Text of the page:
I went in for such a "physical" and interview with one of the class ones within the past couple of years. No one was allowed to know the test results of competing candidates. I've had experience as a TY&E employee, but when the 21st Century physical tests were described, I knew I was in trouble. I was competing against guys that could have played for the Green Bay Packers.

But those guys "failed", and were sent home without benefit of an interview.

My actual readings on leg lifts, sit ups, and dumbells was clearly below their stated "standard". But only I, and the personnel people knew that.

During the interview I talked about my experience. Not about railfanning, but specific answers to their questions about how to handle yourself in real railroad situations.

Two weeks later, they called and offered me a TY&E postition.

My best advice:

1) Study Code. Understand it's logic.

2) Don't sweat the physical. From my experience, if you have the correct number of eyes (which they don't ask you), and can convince them that you're warm and that you can differentiate colors with the eyes you do have, you can get by the physical.

3) Study Code. Not to just parrot the wording, but understand the history of why rules were written and the mindset behind its meaning.

4) THINK railroader. This is the tough one. Get thru the interview getting them to believe that you have the Moxie to stay alive on the job, and not cost them a FELA claim. But NEVER use those words.

4) Study Code. Nothing in railroading is like anything else.

5) The interview is critical. Make them belive that you will be a better employee than anyone who hasn't already been sent home.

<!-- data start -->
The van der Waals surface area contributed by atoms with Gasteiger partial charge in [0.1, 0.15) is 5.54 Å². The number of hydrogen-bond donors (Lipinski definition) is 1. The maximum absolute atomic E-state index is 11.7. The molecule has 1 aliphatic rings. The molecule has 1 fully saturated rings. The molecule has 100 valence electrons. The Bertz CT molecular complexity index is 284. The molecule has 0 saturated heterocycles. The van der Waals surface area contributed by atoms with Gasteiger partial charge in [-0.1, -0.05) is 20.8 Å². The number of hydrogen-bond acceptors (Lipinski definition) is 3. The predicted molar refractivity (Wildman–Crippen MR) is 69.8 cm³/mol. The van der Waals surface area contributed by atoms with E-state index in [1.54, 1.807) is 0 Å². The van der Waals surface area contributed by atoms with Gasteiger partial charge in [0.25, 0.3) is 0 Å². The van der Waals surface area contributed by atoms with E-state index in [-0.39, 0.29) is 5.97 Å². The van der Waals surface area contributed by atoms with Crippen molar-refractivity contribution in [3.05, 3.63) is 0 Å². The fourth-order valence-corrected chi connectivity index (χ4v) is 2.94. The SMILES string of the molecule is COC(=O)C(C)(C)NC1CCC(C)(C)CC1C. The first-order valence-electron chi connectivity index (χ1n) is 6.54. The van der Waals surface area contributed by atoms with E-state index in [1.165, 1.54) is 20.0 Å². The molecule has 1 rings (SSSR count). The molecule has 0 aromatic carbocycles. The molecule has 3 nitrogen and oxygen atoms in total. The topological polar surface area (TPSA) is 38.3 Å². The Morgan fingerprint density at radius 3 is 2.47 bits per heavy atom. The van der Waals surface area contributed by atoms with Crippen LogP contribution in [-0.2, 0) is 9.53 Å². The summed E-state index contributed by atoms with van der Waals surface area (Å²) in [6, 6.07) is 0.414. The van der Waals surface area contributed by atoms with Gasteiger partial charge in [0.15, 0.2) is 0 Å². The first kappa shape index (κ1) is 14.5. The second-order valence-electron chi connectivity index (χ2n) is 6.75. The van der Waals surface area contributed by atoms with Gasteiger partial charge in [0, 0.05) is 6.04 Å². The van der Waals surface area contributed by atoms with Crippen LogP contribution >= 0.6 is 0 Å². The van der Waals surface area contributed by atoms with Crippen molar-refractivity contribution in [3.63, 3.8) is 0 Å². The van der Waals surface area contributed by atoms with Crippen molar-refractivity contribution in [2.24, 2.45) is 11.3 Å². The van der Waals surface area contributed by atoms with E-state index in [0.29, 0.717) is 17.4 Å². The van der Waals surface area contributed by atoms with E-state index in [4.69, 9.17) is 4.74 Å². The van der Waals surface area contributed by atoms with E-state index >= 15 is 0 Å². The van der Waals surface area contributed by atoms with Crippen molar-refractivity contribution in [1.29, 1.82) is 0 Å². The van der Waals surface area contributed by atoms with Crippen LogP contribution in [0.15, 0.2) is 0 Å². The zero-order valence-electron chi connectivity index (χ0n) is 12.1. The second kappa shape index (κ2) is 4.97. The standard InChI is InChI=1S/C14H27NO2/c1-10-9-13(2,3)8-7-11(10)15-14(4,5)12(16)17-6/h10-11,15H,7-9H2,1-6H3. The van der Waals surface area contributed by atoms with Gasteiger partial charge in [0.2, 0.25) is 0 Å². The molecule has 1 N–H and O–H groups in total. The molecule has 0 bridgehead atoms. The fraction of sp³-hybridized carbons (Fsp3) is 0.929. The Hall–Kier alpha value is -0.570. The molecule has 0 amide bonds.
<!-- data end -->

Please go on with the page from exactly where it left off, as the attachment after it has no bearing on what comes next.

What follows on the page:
6) Study Code.

7) Study Code.

BTW, when they called, I turned down their offer.

Date: 12/02/05 19:02
Author: bnsfjordan

I've already passed the interview. The strength test is the last obstacle remaining for me. One thing I have heard about the test is that each apendage it tested seperately. I am right-handed, and my left side is much weaker than my right side, so that is the main thing that worries me.

Date: 12/02/05 19:25
Re: BNSF strength test
Author: Anvilhead

Stop worrying. You're not hiring out as a locomotive. You're not going to go 15 rounds with Mike Tyson. The road I worked for didn't even require physicals after they hired you. That's how silly this whole thing has gotten.

And after you do pass your test (which you will)take a look at some of the specimens that hired out before you. Some can't go 50 feet without stopping to rest.

And don't get me started on what's (or rather what's not) between the ears of a quite a few..........you'll see for yourself.

Good luck.

Date: 12/02/05 21:27
Re: BNSF strength test
Author: Nbetween

I dont know about CODE , Hiking in Montana , or Playing for the Green Bay Packers but I do Know and you guys can attest , " YOU CAN DO IT "

Date: 12/02/05 22:16
You Can Do It
Author: Michael_SD40-2

Nobody has to be superman/woman. If you are able bodied then you'll do fine. When I did it almost 8 years ago, it consisted of the "duckwalk" which is walking while squatting down, they check your peripheral vision and check your reflexes with that tool they tap your knee and arm with among other basic tests. Actually, it was no different than the physical exam I took when I entered the military, if that helps. A majority of railroaders tend to "bulk up" after hiring out because one of the few things to do to keep occupied on a train is to EAT and being sedentary doesn't burn many calories.